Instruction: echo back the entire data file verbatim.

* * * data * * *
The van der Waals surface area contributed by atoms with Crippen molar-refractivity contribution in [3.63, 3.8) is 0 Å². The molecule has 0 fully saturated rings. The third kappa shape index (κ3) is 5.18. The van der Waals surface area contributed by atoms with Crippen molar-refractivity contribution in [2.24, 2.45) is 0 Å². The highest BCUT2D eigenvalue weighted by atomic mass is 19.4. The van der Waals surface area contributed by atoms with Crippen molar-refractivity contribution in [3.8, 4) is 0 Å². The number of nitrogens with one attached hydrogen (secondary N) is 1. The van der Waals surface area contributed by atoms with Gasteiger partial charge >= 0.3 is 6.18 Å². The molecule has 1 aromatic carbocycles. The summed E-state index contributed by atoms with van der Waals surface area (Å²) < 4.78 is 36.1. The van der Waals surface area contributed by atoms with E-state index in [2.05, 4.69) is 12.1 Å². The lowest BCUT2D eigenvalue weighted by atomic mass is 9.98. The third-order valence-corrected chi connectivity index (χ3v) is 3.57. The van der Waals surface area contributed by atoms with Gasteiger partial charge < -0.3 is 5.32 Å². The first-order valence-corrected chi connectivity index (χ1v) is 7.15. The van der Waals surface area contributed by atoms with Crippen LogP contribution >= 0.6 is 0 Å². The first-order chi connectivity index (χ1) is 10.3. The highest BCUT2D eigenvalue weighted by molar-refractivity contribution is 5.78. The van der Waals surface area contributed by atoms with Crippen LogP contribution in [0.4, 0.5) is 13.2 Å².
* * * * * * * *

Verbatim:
The van der Waals surface area contributed by atoms with Crippen molar-refractivity contribution in [3.63, 3.8) is 0 Å². The molecule has 0 fully saturated rings. The third kappa shape index (κ3) is 5.18. The van der Waals surface area contributed by atoms with Crippen molar-refractivity contribution in [2.24, 2.45) is 0 Å². The highest BCUT2D eigenvalue weighted by atomic mass is 19.4. The van der Waals surface area contributed by atoms with Crippen molar-refractivity contribution in [3.8, 4) is 0 Å². The number of nitrogens with one attached hydrogen (secondary N) is 1. The van der Waals surface area contributed by atoms with Gasteiger partial charge >= 0.3 is 6.18 Å². The molecule has 1 aromatic carbocycles. The summed E-state index contributed by atoms with van der Waals surface area (Å²) < 4.78 is 36.1. The van der Waals surface area contributed by atoms with E-state index in [2.05, 4.69) is 12.1 Å². The lowest BCUT2D eigenvalue weighted by atomic mass is 9.98. The third-order valence-corrected chi connectivity index (χ3v) is 3.57. The van der Waals surface area contributed by atoms with Gasteiger partial charge < -0.3 is 5.32 Å². The first-order valence-corrected chi connectivity index (χ1v) is 7.15. The van der Waals surface area contributed by atoms with Crippen LogP contribution >= 0.6 is 0 Å². The first-order chi connectivity index (χ1) is 10.3. The highest BCUT2D eigenvalue weighted by molar-refractivity contribution is 5.78. The van der Waals surface area contributed by atoms with Crippen LogP contribution in [0.4, 0.5) is 13.2 Å².